18: General Hideki Tojo resigns as chief minister of the Japanese government as the defeats of the Japanese military forces continue to mount. Emperor Hirohito asks General Kuniaki Koiso to form a new government.
: St. Lo, France is taken, and the Allied breakout from hedgerow country in Normandy begins.
19: American forces take Leghorn (Livorno), Italy far up the Italian boot.
20: The July 20 Plot is carried out by Col. Claus von Stauffenberg in a failed attempt to assassinate Hitler. Hitler was visiting headquarters at Rastenburg, East Prussia. Reprisals follow against the plotters and their families, and even include Rommel.
21: US Marines land on Guam.
22: Hitler gives permission to retreat from the Narva River to the Tannenberg defence line in the Sinimäed hills 20 km West from Narva.
24: Marines land on Tinian Island, last of the Marianas (after Saipan and Guam); Tinian will eventually be a B-29 base, and the base from which the atomic bombers departed.
: Operation Cobra is now in full swing: the breakout at St. Lo in Normandy with American troops taking Coutances.
: At the start of the Soviet Narva Offensive, July 24–30, the Soviet 8th Army is beaten by the Estonian 45th Regiment and East Prussian 44th Regiment. The army detachment "Narwa" begins to retreat to the Tannenberg line.
: Majdanek Concentration Camp is liberated by Soviet forces, the first among many. The Soviet Union is now in control of several large cities in Poland, including Lublin.
: US bombers mistakenly bomb American troops near St. Lo, France.
27 July to 10 August: Battles on the Tannenberg Line. At the start of the battles there are 25 Estonian and 24 Dutch, Danish and Flemish infantry battalions on the German side at the Narva Front. The artillery forces, and the tank, engineer and other special units are composed mainly of Germans. The attack by the Soviet Armed Forces is stopped, tens of thousands of men are killed in both sides.
28: The Red Army take Brest-Litovsk, the site of the Russo-German peace treaty in World War I.
1: The Second Warsaw Uprising, this time by the Polish Home Army, begins: the Polish people rise up, expecting aid from the approaching Soviet Union armies, but it never comes.
: The Red Army isolates the Baltic States from East Prussia by taking Kaunas.
: The Americans complete the capture of the island of Tinian.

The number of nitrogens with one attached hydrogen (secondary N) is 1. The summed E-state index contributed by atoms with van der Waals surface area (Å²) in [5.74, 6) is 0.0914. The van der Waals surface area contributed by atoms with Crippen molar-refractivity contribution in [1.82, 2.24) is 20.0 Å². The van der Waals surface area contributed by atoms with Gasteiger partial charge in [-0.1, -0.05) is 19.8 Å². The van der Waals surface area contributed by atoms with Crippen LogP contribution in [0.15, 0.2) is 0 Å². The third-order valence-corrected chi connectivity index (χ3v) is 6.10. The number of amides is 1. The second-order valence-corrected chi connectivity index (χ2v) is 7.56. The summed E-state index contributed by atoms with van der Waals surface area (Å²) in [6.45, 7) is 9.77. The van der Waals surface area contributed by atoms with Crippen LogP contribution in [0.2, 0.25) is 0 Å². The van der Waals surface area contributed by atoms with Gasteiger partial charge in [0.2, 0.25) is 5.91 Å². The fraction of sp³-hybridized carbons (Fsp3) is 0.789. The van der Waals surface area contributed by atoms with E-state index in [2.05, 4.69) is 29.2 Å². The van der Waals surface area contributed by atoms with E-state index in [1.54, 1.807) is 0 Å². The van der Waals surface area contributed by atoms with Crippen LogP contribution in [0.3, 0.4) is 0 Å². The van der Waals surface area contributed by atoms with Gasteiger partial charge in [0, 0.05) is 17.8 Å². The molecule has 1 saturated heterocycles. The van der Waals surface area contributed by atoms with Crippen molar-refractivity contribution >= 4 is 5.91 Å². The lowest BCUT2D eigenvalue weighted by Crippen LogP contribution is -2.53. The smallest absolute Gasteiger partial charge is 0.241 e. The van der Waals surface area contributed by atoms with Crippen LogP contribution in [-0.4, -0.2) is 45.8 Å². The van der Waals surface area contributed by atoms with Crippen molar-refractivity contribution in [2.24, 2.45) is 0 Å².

3: Myitkyina, in northern Burma, falls to the Allies (the Americans and Chinese under Stilwell), after a vigorous defence by the Japanese.
4: Florence is liberated by the Allies, particularly British and South African troops. Before exiting, the Germans under General Albert Kesselring destroy some historic bridges and historically valuable buildings.
: The trials of the bomb conspirators against Hitler are underway in a court presided over by notorious Judge Roland Freisler.
: Rennes, France, is liberated by American forces.
5: The Cowra breakout: Japanese POWs escape from an Australian prison near Cowra, New South Wales. Two guards are killed and posthumously awarded the George Cross (See: )
10: Guam is liberated by American troops; all of the Marianas are now in American hands. They will be turned into a major air and naval centre against the Japanese homeland.
14: The failure of the Allies to close the Falaise pocket in France proves advantageous to the Germans fleeing to the east who escape the pincer movement of the Allies.
: A clash between Italian POWs and American servicemen ends in the Fort Lawton Riot
18: Following the assassination of a collaborationist politician in Belgium by the resistance, 20 civilians are massacred in Courcelles by paramilitaries in retaliation.
: The Red Army reaches the East Prussian border.
19: The French Resistance begins an uprising in Paris, partly inspired by the Allied approach to the Seine River.
: In a radio broadcast, Jüri Uluots, the acting Head of State of Estonia, calls the Estonian conscripts to hold the Soviet Armed Forces back until a peace treaty with Germany is signed.
Polish Boy Scouts played an important role in the Warsaw Uprising
20: The Red Army relaunches its offensive into Romania.